Airline Flight Attendant Jobs

Flight attendants are the face of the airlines; they constitute most of the contact between airlines and their customers, and often are the basis for comparison between airlines. The quality of their service is so crucial to the success of an airline’s bottom line that newly hired flight attendants must go through rigorous public relations training before they even think about serving their first cup of coffee onboard.

Airline Flight Attendants Existing Airplane Photo

Flight attendants represent one of the largest job categories in the airline industry. Airlines in the United States currently employ approximately 100,000 flight attendants, and hire thousands more each year. These jobs are some of the most coveted positions in the travel business. One of the best ways to break into the airline industry is to become a flight attendant. In the next few years, the number of passengers flying is expected to increase as the economy bounces back.

Flight Attendant Job Responsibilities

The primary responsibility of a flight attendant is the safety of the passengers and the aircraft cabin. After that, they offer personalized service to the passengers to ensure their safety and comfort while on the plane. This means operating equipment needed for the heating of drinks or meals. Paying attention passenger needs can be difficult at times because passengers are sometimes hard to please and the time to wait on each is very limited. In an emergency, they help evacuate the plane, give first aid, and are trained to know what to do in the event of disruptive passengers, bomb threats, and hijackings.

Did You Know? Flight attendants often enjoy greatly discounted prices for travel, cruises, theme parks, car rentals, and much more.

People working as flight attendants may also provide some assistance to station agents, or help passengers find their connecting flights. At times, flight attendants may make some public relations appearances at high schools, or events such as fundraising campaigns, sales meetings, conventions, and more. Read the next page for more details.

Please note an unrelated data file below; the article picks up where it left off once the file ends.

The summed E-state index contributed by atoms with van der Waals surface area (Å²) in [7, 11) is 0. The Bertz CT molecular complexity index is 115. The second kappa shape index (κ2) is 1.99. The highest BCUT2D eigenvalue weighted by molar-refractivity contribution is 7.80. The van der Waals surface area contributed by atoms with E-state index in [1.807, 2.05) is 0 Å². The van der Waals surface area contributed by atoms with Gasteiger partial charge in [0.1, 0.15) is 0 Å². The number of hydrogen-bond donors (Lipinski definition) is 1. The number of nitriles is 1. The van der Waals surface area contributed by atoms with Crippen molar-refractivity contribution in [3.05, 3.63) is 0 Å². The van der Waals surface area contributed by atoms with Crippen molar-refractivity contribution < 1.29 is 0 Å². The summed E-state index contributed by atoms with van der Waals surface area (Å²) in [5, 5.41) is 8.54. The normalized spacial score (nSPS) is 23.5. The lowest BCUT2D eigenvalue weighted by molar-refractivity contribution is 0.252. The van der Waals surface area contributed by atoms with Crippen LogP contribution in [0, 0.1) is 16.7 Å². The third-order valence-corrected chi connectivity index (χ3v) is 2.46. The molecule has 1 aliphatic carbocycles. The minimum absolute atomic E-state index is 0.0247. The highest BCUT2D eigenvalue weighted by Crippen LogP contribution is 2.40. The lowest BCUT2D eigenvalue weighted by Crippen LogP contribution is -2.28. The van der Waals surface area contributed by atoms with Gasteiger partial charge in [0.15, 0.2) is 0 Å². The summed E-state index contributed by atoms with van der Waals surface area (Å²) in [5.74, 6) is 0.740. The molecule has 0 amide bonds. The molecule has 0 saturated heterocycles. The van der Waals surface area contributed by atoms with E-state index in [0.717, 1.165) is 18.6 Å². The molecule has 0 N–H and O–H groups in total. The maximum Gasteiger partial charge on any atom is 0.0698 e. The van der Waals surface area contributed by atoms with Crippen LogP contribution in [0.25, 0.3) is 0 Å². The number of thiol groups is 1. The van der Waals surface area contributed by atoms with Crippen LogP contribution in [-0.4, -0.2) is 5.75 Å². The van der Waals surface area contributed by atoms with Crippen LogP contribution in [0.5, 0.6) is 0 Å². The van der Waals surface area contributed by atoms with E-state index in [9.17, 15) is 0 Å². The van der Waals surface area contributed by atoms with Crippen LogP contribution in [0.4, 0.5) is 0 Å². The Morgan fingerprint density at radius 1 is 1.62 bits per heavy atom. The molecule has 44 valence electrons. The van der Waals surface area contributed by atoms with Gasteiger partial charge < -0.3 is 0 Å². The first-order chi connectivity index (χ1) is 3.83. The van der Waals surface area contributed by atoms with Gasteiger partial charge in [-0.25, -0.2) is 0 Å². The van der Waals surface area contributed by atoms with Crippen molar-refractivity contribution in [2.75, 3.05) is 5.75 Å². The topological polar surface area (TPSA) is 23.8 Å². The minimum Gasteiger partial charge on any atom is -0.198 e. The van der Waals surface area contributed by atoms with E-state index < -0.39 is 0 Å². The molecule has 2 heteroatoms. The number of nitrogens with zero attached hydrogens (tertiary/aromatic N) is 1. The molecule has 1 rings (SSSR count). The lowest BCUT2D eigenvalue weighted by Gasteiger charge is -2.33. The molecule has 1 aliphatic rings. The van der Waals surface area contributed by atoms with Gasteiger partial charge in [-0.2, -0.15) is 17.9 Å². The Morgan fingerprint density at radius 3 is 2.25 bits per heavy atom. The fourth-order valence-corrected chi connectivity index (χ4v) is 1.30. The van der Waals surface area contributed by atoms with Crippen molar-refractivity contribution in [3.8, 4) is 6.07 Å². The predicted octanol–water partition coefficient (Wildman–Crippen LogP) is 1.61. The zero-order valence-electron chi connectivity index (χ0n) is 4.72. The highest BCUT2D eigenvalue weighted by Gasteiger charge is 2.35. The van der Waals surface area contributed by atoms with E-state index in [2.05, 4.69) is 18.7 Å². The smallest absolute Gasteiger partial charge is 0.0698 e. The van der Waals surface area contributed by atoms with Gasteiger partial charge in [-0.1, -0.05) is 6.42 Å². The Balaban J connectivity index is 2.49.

Job Requirements

Flight attendants work odd hours, but can expect to work up to 12 hours a day, but 14 are possible. A typical work schedule is between 35 to 50 hours each month flying time, and an additional 35 hours or more non-flying time. Altogether, they will get about 156 days off a year, but they may not occur while at their home city (called a “domicile”).

When applying for these positions, you will need to be physically fit – and look like you are, too. You will often be bending, stooping, lifting up to 45 pounds, standing and walking for extended periods. You will also need to be present one hour before any flight for a crew briefing. It is probable that you will need to buy your first uniform, which will cost between $600 and $800, but are usually taken out of your pay in installments. These are custom-fitted, and the airline will probably pay for additional uniforms.

Training & Degrees

In order to be considered a candidate, you will need to have a minimum of an H.S. Diploma or GED, but some college will be better. Some experience in customer service is even better. You will need to be at least 21 (some will take 18-year-olds), and there is no maximum age. Speaking a second language is preferable if the airline travels to foreign airports, and you may need a passport. You probably want to avoid private flight attendant schools, since they can be costly and they cannot guarantee you a job.

Flight attendant candidates attend a training school which may extend between four to seven weeks. During that time, they will go on training flights with real passengers. Each year, flight attendants receive about 14 hours of instruction to provide up-to-date emergency procedures, and more information on dealing with passengers. After graduation, in which a 90 percent grade is required, new flight attendants will be sent to a domicile location – which will depend on the needs of the airline. New attendants will usually only fly when a senior attendant is on vacation or sick, and will need to build up hours before flying regularly. You will need to pass an FBI background investigation that may go back ten years.

Salary & Benefits

The annual salary varies widely between airlines. An average starting salary is about $38,000 (some only make $18,000), but later on you can earn more than $80,000 with some airlines. Besides an hourly pay, you will also receive a per diem (per day) pay for every hour that you are required to be away from your domicile. This pay covers your costs such as meals. Airlines generally cover the cost of hotels and transportation to and from it. Other benefits will most likely include medical, dental, and vision coverage, life insurance, a Flexible Spending Account, a 401k program, a stock purchase program, a college fund, short and long-term disability coverage, discounted flights, and more.

Quick Summary of Flight Attendant Employment:

  • Many more flight attendants will soon be needed due to larger planes and more passengers traveling.
  • Flight attendants are trained by the particular airline.
  • Other than being older than about 21, there is no age maximum to become a flight attendant.
  • Flight attendants enjoy travel and other great benefits.
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